There's a potential electrical storm on the horizon. The 800MHz spectrum band (around 791 to 862 MHz in practice) is the frequency which is being auctioned off for 4G use by industry regulator.
4G - fourth generation - is a system designed to provide mobile high speed broadband Internet access, to such equipment as laptops with USB wireless modems, smartphones, and other mobile devices. It's being auctioned off by Ofcom in the UK, and Jersey Telecoms over here is also trialling 4G systems.
But the 4G spectrum band is close to the 700MHz spectrum used to transmit Freeview signals and there has been growing concern in the UK that many households are likely to need to move to cable or satellite services as a result. According to the Daily Mirror, there could be between 2.3 and 3 million homes affected.
The interference can be offset, but only with special filters which may cost around £212 to install, considerably more than a £25 Freeview box. Without this there will be major problems. You will get significant pixellation and the picture will break up and you won't be able to carry on watching," says Freeview chief Ilse Howling. The cost may be greater, as if homes with a good signal use portable aerials for children's rooms, those will need their own filters.
According to the BBC, for some houses, fitting the filter will be relatively easy and can be done by the householder. But for the majority - 83% - an aerial installer will need to complete the installation.
The reason is the kind of aerial. The Ofcom reports notes that:
"Existing DDT receivers (that's digital TV receivers) ... and aerials were designed to receive signals across the UHF band 470 to 862 megahertz. That included the whole of the 800 megahertz band. That means, in addition to receiving the wanted digital TV signal, they will also receive the unwanted signal from new mobile phone base stations, resulting in interference and degradation to DTT reception."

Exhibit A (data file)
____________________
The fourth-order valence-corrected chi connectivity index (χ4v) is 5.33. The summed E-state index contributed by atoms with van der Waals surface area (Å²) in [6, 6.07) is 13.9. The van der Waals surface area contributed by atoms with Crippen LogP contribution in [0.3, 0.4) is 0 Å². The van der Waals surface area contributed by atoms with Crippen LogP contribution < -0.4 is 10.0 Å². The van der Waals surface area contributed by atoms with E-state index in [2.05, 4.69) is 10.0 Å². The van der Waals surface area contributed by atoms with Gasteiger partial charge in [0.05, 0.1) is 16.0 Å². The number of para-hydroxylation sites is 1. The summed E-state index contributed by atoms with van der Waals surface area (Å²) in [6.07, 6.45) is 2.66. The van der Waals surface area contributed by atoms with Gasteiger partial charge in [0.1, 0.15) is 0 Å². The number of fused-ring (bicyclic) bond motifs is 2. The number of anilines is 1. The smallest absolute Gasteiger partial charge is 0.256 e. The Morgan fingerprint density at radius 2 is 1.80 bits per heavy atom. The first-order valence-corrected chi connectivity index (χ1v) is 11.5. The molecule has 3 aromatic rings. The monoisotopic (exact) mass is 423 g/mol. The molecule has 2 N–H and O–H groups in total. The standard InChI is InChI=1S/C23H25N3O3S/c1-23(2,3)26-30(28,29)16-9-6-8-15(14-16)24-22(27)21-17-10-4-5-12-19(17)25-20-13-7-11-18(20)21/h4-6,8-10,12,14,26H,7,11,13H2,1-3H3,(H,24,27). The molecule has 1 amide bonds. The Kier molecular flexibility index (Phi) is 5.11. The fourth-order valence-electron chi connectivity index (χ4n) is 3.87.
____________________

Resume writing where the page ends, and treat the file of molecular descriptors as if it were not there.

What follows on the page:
Frequency Cast explains this as follows:
"If you've got a standard TV aerial up on the roof and a Freeview box, and you happen to be in range of one of these new 4G base stations when they come out, the signal from the 4G base station is effectively going to leak into your Freeview box. If that signal is particularly loud, it's going to upset your Freeview box, and it won't be able to receive the Freeview channels." (3)
The key is range. The interference won't effect homes outside a certain distance, but everyone living within 1.2 miles (around 2 km)of a 4G transmitter will face serious interference to the Freeview digital signal.
A BBC Director has called on the mobile companies to pay for the costs of filters to stop 4G services interfering with Freeview:
"John Tate, Director of Policy and Strategy for the BBC, told The Independent that operators should be forced to pay the costs of signal filter equipment under the 'polluter pays' principle, especially as the launch of 4G services will be highly lucrative for the mobile industry."(2)
In the Channel Islands, the 4G roll-out has started. On 23 May 2012, JT, reported that its new 4G network, on offer in St Helier and St Peter Port, boasts the fastest mobile connections in the islands.
It is not yet known if this is causing any significant impact on Freeview signals, despite the fact that virtually a quarter of the island will be close to a circle of radius 1.2 miles. This may depend on the power of the transmitter, and as other phone networks also come online, the frequency range may be more likely to cause interference.
It also depends on how it is done. In the UK, for example, Everywhere, which operates the Orange and T-Mobile brands, is hoping to roll out 4G services ahead of the 4G auction, using its existing 3G network. 4G delivered in this way will not cause interference. Telecoms may be using this means of providing 4G.
If you've suffered any problems with Freeview in the St Helier area, why not post a comment.
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